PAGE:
Tools
Print
Font Size:
Translation
Channels
Mondaq on Twitter
 
Register for Access and our Free Biweekly Alert for
This service is completely free. Access 250,000 archived articles from 100+ countries and get a personalised email twice a week covering developments (and yes, our lawyers like to think you’ve read our Disclaimer).
 
Email Address
Company Name
Password
Confirm Password
Position
Mondaq Topics -- Select your Interests
 Accounting
 Anti-trust
 Commercial
 Compliance
 Consumer
 Criminal
 Employment
 Energy
 Environment
 Family
 Finance
 Government
 Healthcare
 Immigration
 Insolvency
 Insurance
 International
 IP
 Law Performance
 Law Practice
 Litigation
 Media & IT
 Privacy
 Real Estate
 Strategy
 Tax
 Technology
 Transport
 Wealth Mgt
Regions
Africa
Asia
Asia Pacific
Australasia
Canada
Caribbean
Europe
European Union
Latin America
Middle East
U.K.
United States
Worldwide Updates
Registration
Mondaq Ltd requires you to register and provide information that personally identifies you, including what sort of information you are interested in, for three primary purposes:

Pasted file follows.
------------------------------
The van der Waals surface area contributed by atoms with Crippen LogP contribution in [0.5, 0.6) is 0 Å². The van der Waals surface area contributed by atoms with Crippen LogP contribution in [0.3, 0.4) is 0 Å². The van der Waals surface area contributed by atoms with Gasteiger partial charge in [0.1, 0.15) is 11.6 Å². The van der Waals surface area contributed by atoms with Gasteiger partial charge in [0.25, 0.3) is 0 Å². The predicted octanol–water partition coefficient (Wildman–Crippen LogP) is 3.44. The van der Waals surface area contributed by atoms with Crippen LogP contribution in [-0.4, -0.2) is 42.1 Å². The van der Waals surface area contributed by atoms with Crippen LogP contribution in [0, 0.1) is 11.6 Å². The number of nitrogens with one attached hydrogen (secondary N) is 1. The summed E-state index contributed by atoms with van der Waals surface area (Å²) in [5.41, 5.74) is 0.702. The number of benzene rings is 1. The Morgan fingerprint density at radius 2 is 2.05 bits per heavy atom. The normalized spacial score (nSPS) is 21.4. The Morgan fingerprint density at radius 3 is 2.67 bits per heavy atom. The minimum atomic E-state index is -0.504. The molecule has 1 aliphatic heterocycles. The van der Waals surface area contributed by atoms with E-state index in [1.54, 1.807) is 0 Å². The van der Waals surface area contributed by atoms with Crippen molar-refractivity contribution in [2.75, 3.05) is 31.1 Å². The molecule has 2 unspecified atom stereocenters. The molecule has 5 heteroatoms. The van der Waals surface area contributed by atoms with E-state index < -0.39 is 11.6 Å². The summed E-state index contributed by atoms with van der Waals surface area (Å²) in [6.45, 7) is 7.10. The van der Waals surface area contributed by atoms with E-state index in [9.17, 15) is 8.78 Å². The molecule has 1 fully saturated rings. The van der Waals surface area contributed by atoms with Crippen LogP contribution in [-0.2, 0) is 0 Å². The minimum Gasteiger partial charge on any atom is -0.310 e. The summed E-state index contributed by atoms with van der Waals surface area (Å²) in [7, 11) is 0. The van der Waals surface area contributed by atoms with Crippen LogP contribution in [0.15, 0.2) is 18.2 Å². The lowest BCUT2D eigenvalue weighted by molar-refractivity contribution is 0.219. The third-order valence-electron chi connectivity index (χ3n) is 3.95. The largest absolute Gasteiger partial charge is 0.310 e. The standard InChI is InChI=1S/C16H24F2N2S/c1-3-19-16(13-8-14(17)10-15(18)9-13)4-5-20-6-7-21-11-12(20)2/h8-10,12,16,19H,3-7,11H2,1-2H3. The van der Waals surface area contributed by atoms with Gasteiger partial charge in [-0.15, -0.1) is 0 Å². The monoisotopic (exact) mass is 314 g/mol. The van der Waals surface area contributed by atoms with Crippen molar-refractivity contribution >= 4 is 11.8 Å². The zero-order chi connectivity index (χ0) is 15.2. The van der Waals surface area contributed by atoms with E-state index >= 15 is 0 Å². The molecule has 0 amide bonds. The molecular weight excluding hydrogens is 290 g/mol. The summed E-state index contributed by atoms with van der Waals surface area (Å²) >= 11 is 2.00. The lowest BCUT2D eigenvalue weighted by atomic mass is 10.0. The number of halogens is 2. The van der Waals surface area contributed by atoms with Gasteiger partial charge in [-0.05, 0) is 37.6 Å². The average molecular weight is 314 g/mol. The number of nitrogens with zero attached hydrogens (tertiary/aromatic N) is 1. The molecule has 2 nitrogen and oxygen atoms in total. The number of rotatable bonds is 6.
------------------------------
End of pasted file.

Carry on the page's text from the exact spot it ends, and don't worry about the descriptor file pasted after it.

• To allow you to personalize the Mondaq websites you are visiting.
  • To enable features such as password reminder, newsletter alerts, email a colleague, and linking from Mondaq (and its affiliate sites) to your website.
  • To produce demographic feedback for our information providers who provide information free for your use.
  • Mondaq (and its affiliate sites) do not sell or provide your details to third parties other than information providers. The reason we provide our information providers with this information is so that they can measure the response their articles are receiving and provide you with information about their products and services.